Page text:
After 20 years, the EU has finally agreed a wine trade treaty with the US but European producers fear that too much ground has been given, particularly with regard to the protection of places of origin. Alan Osborn reports.

More than 20 years after an agreement was first proposed, a deal has been struck between the European Union (EU) and the US over wine. But there have been complaints from Champagne, Port and Sherry producers among others that the agreement represents a missed opportunity to make progress on the protection of European denominations of origin.

The deal has yet to be approved by the EU Council of Ministers and although no EU country has threatened to block it, given the level of dissatisfaction there could be some hitches. Indeed, the European Parliament has gone as far as to say, in a recently passed resolution, that the deal is merely "an initial, insufficient and inadequate step towards international recognition of the EU's protected traditional names".

In sharp contrast, the Americans have been almost unreservedly bullish about the future following the deal. Nancy Light, director of communications at the Wine Institute in San Francisco, said: "It really addresses some of the problems we've had with American wines going into the EU which is our major export market. It will make people feel more comfortable and more sure about the long term market prospects there." However, Light flatly rejected the idea that the EU had come out worse. "I think there were important concessions on both sides and there will be important gains on both sides," she said.

Basically the deal allows US exporters to sell in Europe wines produced using oenological methods banned for EU winemakers, such as practices like adding malic acid to correct deficient acidity (common in California) and the use of oak wood chips during ageing. In return, the agreement commits the US to limiting the use of 16 specified "semi-generic" terms, such as Champagne, Burgundy, Port and Sherry, as well as retsina, to existing brands, banning their use for new brands. These limitations would apply to the US home market, where these terms are used generically by US producers, and some overseas markets that also allow the use of these terms by non-EU producers, including some Caribbean countries, but not Canada.

The deal also allows US producers to use regulated terms like "château, late bottled vintage, noble, superior and vintage character" under specified conditions and even for a limited period of time in the EU market. Furthermore, US wine sold in the EU may name a single variety of grape or place of origin on the label only if 75% of the wine is derived from grapes of that variety or from that place.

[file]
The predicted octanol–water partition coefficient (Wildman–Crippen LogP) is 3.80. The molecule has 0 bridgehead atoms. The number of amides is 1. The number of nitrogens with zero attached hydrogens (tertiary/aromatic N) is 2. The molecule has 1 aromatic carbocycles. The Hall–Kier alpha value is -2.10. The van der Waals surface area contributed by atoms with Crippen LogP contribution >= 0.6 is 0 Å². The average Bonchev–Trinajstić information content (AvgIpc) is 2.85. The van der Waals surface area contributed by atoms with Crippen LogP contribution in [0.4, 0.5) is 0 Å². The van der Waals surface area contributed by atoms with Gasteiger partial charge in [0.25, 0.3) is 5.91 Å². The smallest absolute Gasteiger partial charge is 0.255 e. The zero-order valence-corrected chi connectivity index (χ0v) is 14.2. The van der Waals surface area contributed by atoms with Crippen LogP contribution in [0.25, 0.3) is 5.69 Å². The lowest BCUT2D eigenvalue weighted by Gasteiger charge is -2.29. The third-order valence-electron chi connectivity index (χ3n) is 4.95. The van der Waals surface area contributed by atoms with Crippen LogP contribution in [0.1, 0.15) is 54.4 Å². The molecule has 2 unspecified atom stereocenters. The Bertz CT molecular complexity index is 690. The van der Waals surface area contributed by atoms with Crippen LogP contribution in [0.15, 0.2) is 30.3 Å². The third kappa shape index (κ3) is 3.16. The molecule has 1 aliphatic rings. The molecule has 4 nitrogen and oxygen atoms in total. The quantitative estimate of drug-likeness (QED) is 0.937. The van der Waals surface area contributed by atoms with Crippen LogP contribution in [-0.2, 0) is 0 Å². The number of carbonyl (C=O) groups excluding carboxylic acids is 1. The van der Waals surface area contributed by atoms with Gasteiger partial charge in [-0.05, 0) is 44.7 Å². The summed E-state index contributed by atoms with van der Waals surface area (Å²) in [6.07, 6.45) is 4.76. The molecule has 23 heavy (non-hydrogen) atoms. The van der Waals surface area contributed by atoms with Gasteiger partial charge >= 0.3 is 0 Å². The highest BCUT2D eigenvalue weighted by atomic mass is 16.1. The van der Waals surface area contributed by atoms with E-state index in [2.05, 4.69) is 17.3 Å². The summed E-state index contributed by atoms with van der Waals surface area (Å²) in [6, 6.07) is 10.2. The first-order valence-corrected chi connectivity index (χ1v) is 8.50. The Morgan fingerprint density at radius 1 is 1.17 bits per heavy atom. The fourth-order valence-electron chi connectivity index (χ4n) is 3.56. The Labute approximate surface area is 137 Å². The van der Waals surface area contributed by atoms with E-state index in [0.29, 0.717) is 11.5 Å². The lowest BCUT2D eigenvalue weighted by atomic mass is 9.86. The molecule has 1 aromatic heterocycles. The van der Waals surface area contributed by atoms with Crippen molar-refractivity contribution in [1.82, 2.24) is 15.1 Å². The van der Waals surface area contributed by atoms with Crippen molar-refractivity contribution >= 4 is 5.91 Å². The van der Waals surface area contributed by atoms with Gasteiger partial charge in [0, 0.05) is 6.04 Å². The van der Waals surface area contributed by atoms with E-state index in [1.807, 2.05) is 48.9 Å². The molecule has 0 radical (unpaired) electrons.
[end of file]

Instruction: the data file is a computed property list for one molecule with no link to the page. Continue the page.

One main irritation for some European producers, however, is the acceptance of "grandfather" concessions that allow American producers to continue using existing names. This is a compromise between the die-hard producers of Port, Sherry and Champagne, who insist that these names are specific geographic regions in Portugal, Spain and France which have been hi-jacked by the Americans, and the latter who say their products are clearly marked as being of US origin, have been used for decades in some cases and have been heavily promoted, sometimes to the benefit of the originals.

And whilst it is hard to belittle the concerns of many wine producers in the EU where origin is a major selling asset - producer Bruno Paillard of Reims said it was "shocking" that vintners other than those from the Champagne region might put that name on their labels - generally there is agreement amongst European producers that the deal is well worth having. This is because since 1989 the wine trade between the EU and the US has rested on a makeshift short-term arrangement that have been renewed annually by the Council.

"You cannot build a trade relationship on the basis of a renewal of the derogation every year," said Marion Wolfers, secretary general of the Comité Européen des Entreprises Vins, the European wine producers association. "The whole security of the trade was dependent on this annual decision by the Council on the derogation. We were fed up with it and the US was fed up with it.

"The Americans said there was no way they would allow the derogation arrangement any more and we accepted that - we export seven times as much to the US as they do to us," she said. "It's clear that all the problems haven't been solved but what has been solved is that the security of the trade has been guaranteed. This agreement is much stronger than the arrangement which preceded it and we are happy with that even though we would have liked more."

However, she warned this deal is far from being the end of the matter, given the need for more talks to sort out important outstanding problems. These will include a permanent solution on 'geographical indications' as well as any other outstanding issues. The target date for a supplementary agreement is two years from ratification of the latest deal. Also, a joint committee on wine issues is to be set up to handle differences instead of referring disputes to the World Trade Organisation.

So there is work still to be done. Ms Wolfers said: "We are happy that there is a strong commitment to go ahead with further negotiations but if these fail then the whole deal could fail", she predicted, even warning of a potential "trade war" as a worst-case scenario.